As reported by Law360, Judge Philip S. Gutierrez of the United States District Court for the Central District of California has issued an order certifying a subclass of fishers, fish buyers, and other affected businesses in litigation against Plains All American Pipeline LP relating to the 2015 Refugio State Beach oil spill in Santa Barbara. The spill occurred in May of 2015 when a 10-mile-long, 24-inch-wide oil pipeline ruptured and discharged over 100,000 gallons of crude oil onto beaches and into the Pacific Ocean, contaminating several State Marine Conservation Areas and forcing the closure of beaches, fishing grounds, and shellfish operations.
Judge Gutierrez’s Order set a subclass for the fishers and fishermen and those who bought fish from the commercial fishermen working in affected areas of the Santa Barbara coastline, observing that with respect to these plaintiffs common questions predominated over any individual questions in the litigation.
Lieff Cabraser attorney Robert J. Nelson, who represents the subclass plaintiffs, commented that the order was a “big win.” He told Law360,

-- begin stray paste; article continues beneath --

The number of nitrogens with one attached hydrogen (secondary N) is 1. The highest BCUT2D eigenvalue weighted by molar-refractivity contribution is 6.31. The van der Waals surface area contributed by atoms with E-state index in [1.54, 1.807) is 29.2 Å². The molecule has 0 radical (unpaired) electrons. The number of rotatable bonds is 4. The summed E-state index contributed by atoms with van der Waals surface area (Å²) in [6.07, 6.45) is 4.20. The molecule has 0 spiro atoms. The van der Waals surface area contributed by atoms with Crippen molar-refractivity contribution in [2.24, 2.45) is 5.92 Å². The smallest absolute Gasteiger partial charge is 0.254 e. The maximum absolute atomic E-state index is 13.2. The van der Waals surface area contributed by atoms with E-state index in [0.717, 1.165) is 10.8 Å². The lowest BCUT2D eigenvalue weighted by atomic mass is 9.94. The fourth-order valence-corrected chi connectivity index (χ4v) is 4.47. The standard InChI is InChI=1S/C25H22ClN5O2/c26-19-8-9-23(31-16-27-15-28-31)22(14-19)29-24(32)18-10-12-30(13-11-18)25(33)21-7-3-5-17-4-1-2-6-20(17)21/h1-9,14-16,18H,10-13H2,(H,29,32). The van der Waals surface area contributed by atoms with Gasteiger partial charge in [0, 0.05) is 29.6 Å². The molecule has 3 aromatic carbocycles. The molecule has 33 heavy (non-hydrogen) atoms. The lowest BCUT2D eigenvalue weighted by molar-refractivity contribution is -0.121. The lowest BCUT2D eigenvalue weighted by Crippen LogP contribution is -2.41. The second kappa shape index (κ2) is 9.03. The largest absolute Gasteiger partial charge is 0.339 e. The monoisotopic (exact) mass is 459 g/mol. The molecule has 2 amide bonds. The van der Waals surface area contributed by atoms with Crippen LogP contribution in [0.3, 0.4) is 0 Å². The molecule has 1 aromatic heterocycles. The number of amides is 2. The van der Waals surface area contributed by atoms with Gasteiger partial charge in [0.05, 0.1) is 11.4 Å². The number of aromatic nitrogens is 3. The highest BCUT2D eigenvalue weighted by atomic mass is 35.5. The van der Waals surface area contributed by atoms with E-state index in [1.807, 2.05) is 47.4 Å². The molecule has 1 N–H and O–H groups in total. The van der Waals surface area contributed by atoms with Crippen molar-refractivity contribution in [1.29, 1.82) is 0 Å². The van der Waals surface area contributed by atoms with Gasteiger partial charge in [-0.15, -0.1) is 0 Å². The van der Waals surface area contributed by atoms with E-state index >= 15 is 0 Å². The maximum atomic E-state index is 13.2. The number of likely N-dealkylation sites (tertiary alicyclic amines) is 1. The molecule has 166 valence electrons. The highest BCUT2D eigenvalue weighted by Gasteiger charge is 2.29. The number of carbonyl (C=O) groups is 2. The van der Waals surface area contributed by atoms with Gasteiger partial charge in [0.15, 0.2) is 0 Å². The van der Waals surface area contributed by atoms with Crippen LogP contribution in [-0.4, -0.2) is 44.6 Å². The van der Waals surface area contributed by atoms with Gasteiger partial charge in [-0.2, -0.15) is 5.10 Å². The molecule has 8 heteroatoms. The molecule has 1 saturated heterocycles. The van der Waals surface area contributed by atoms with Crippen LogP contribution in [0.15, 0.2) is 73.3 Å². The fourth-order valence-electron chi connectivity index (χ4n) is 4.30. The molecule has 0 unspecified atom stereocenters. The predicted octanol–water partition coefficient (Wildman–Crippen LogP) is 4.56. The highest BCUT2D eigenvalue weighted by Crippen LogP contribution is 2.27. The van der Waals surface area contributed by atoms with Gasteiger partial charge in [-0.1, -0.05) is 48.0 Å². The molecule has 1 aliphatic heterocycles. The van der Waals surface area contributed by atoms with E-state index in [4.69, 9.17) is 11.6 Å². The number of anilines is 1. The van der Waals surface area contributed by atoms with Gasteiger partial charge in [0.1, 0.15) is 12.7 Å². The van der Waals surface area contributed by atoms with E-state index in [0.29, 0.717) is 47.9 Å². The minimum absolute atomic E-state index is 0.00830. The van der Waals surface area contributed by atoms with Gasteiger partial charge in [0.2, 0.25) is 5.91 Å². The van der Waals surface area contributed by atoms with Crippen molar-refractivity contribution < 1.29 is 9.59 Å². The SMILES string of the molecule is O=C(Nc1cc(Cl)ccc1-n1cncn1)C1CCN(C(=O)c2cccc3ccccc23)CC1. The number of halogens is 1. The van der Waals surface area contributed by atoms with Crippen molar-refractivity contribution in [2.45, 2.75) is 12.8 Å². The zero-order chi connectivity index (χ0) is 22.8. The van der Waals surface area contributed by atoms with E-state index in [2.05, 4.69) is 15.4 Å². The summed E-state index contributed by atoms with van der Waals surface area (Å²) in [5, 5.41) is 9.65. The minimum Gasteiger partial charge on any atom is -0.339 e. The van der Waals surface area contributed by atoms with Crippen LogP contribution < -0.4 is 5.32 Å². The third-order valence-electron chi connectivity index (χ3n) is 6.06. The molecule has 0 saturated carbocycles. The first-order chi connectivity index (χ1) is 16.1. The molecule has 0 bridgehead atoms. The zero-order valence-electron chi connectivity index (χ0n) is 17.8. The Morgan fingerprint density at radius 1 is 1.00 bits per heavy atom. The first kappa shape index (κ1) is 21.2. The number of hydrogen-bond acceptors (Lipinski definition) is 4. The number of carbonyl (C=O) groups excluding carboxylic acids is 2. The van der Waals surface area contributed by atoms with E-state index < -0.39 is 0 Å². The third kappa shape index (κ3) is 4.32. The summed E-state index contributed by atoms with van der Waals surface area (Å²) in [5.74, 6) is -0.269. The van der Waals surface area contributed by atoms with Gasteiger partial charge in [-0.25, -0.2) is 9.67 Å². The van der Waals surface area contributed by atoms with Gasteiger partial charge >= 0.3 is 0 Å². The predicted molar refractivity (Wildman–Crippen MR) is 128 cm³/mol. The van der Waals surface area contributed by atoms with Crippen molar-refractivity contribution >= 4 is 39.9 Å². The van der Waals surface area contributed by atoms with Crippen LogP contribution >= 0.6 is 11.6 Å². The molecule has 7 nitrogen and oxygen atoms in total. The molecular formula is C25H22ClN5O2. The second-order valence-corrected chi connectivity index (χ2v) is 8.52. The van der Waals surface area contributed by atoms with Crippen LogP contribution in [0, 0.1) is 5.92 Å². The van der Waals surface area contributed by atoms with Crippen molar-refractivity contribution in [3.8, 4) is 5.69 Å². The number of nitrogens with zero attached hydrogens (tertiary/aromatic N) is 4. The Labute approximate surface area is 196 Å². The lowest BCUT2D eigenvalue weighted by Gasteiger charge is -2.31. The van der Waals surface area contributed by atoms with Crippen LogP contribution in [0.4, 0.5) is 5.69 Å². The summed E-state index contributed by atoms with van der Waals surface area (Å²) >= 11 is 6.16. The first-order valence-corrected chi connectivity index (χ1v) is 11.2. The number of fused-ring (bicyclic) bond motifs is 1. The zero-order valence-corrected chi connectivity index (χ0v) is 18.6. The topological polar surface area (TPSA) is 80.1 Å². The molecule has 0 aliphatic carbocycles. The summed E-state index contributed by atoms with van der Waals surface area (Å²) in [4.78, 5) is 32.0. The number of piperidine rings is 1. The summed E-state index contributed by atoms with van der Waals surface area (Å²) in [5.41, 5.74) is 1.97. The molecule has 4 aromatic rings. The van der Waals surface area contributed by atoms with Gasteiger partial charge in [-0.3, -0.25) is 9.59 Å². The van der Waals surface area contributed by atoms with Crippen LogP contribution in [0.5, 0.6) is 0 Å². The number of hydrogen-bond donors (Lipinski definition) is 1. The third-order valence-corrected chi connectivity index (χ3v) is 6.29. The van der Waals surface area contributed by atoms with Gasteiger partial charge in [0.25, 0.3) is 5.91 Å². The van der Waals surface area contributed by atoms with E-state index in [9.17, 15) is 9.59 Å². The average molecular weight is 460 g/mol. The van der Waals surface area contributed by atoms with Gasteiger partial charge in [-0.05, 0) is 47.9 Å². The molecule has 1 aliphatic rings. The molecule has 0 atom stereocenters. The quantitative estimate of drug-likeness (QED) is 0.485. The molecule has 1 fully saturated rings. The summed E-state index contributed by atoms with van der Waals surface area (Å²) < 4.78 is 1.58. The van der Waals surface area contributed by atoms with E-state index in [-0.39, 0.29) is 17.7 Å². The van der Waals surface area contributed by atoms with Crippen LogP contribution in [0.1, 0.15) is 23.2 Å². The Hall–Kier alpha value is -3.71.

“These plaintiffs have been out of work for more than two years as a result of Plains’ negligence. The gist of the order is that these plaintiffs’ valuable negligence claims can proceed to trial, and we very much look forward to that opportunity.”
Lieff Cabraser’s Environmental Protection Work
Lieff Cabraser is at the forefront of environmental lawsuits prosecuting cases against many of the world’s most powerful corporations, obtaining compensation for families and property owners harmed by toxic environmental exposures. Our notable successes include the co-representation of 69 families in Toms River, New Jersey with children whose cancer was linked to environmental contamination caused by Ciba, Union Carbide, and United Water Resources; work as co-lead Class Counsel in a suit against Unocal arising from a series of toxic releases from Unocal’s refinery in Rodeo, California and leading to a settlement of $80 million on behalf of 10,000 individuals; and our work as co-lead counsel in the nationwide class action against DuPont charging that its herbicide Imprelis caused widespread death among trees and other non-targeted vegetation across the U.S. where approximately $400 million was paid to 25,000 claimants.